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A Look At Common Misconceptions About Prostate Cancer

There are certain health problems that you only have to worry about if you are male, and prostate cancer is one of those health problems. Even though prostate cancer is really common for men, there is a lot of misinformation out there about the disease. To make sure you fully understand this condition as a man, it is best to get familiar with the true facts to remove any misconceptions you may have heard. 

Misconception: Prostate cancer is only a concern for men who are over 65. 

The average age of diagnosis for prostate cancer is around 66, but younger men can also be diagnosed with prostate cancer. Only about six out of every ten diagnoses occur in men who are over the age of 65; therefore, the rest are younger or under the age of 65. Even though the risks of prostate cancer grow with age, it is always wise to be mindful of the symptoms as a younger male because early diagnosis is key to seeing a successful outcome. 

Misconception: Prostate cancer does not have any warning signs and that's why it's dangerous. 

Prostate cancer has plenty of warning signs that all men should be watching for as they grow older. It is oftentimes assumed that prostate cancer is hard to detect because many men ignore the symptoms or relate their symptoms to other problems. A few of the major warning signs of prostate cancer include:

  • Burning sensations during urination or difficulty urinating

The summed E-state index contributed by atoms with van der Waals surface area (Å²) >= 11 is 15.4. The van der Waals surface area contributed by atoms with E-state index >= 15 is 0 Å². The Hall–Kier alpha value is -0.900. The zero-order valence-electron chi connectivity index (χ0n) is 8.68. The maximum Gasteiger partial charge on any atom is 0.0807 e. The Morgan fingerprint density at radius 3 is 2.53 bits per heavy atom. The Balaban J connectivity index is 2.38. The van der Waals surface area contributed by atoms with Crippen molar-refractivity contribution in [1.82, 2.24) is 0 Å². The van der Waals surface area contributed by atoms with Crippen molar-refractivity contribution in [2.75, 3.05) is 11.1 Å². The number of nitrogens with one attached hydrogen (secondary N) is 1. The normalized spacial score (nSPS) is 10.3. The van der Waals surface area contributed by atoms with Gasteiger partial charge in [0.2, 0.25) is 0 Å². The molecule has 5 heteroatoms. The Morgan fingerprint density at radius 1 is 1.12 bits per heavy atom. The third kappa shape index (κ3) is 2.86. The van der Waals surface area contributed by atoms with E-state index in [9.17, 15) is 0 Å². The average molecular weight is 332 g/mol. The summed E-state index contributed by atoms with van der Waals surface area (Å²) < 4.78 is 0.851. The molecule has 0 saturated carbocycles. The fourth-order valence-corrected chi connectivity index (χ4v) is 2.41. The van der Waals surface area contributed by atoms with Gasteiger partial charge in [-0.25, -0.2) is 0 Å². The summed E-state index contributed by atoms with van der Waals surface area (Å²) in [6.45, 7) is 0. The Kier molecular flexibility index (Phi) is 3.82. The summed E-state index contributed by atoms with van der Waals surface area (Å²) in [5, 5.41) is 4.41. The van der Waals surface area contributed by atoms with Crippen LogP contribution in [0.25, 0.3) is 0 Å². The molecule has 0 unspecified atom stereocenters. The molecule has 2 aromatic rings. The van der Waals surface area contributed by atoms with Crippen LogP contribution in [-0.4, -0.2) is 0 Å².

• Erectile dysfunction 
  • Pain in the lower abdomen or upper thighs
  • Blood in the urine or semen 

Misconception: Prostate cancer is always a terminal illness. 

Being diagnosed with prostate cancer is not a definitive reason to believe your life is coming to an end. With modern medical technology, prostate cancer is a treatable illness. The five-year survival rate for men who have been diagnosed with regional prostate cancer is almost 100 percent and about 98 percent of the men who do get treatment are still living well after a full decade. 

Misconception: Prostate cancer will always involve surgery. 

Prostate cancer can have many factors that will affect what treatment plan is determined by your doctor. In some cases, prostate cancer is slow growing enough that surgery can be put off until later and the doctor will simply closely monitor the condition. Some men who are good candidates for chemotherapy or radiation will not have to have surgery at all. 

For more information, reach out to a local prostate cancer clinic.